In each cell of a 20 x 20 table an integer is written , such that for every 7 rows and 7 columns that we consider the sum of these 49 cells (the cells where the rows and columns intersect) is an even number. Prove that all the numbers in the table are even.

  • 2
    $\begingroup$ Where does this problem come from? [I hope not a contest...] $\endgroup$
    – coffeemath
    Oct 9, 2019 at 7:27
  • $\begingroup$ It is from my homework I’ve been thinking about :) I need some hints. $\endgroup$
    – Pegi
    Oct 9, 2019 at 7:31

2 Answers 2


HINT to an alternate solution, partly inspired by @JaapScherphuis and partly inpsired by linear algebra (modulo $2$, i.e. in $\mathbb{F}_2$).

Let $A$ denote the original $20\times 20$ table, $R$ denote a subset of rows, $C$ denote a subset of columns, and

$$S(R,C) = \sum_{r \in R \\ c \in C} A_{r,c}$$

be the sum of numbers in the intersection of those rows and those columns.

(1) You are given that: $S(R,C)$ is even whenever $|R|=|C|=7$, i.e. there are $7$ rows and $7$ columns.

(2) Prove, by repeated applications of (1), that $S(R,C)$ is even whenever $|R|=7, |C|=2$.

(3) Prove, from (1) & (2) together, that $S(R,C)$ is even whenever $|R|=7, |C|=1$, i.e. for the single column case.

Now you go through the analogous process to shrink the number of rows:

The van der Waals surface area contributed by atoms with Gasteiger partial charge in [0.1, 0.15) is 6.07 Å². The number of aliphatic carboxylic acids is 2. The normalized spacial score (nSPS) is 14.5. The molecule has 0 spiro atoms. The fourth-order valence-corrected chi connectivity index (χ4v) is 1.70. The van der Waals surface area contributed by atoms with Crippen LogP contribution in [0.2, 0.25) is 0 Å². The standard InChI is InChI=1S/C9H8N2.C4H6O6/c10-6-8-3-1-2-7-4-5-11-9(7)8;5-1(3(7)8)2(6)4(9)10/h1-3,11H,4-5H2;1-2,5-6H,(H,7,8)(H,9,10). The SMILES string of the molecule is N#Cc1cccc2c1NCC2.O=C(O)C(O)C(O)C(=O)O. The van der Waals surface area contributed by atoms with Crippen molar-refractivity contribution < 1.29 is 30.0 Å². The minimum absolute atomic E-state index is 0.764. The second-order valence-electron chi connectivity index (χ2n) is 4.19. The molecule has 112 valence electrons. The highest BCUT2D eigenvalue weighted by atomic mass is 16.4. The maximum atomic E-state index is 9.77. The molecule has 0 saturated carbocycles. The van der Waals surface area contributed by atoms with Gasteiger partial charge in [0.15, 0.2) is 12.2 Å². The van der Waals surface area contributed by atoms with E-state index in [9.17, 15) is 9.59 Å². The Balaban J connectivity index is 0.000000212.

(4) Prove, from (3), that $S(R,C)$ is even whenever $|R|=2, |C|=1$.

(5) Prove, from (3) & (4) together, that $S(R,C)$ is even whenever $|R|=|C|=1$, i.e. every cell is even. QED

BTW: this method also clearly shows that the result works only because $7$ itself is odd. If the initial condition were $S(R,C)$ is even whenever $|R|=|C|=6$, then (step 3) breaks down, and indeed there are many counter-examples, e.g. the all-odd grid, checkerboard of odds and evens, etc.


Here is one way to do it.

First prove that the sum of any 4 cells in a rectangle (the intersection of two rows and two column) is even. This is done by carefully selecting various sets of 7 rows by 7 columns, and subtracting them from each other.

Next you have to see that you are free to rearrange the rows or rearrange the columns of the large table, without changing the fact that it satisfies the conditions of the problem.

Assuming there is an odd entry somewhere in the table, you can rearrange the rows/columns so that that number is in the top-left corner. Then rearrange the remaining columns so that the first row has all the odd numbers first, followed by the even numbers (if any). Also rearrange the remaining rows so that the first column has its odd numbers at the top, followed by any even numbers underneath.

If you have this top row and left column starting with odd numbers, work out where the odd and even numbers must be in the rest of the table. Finally show that there is some 7x7 section that fails the conditions. This means that the assumption that there was an odd entry in the table must have been wrong, so there can only be even numbers in the table.


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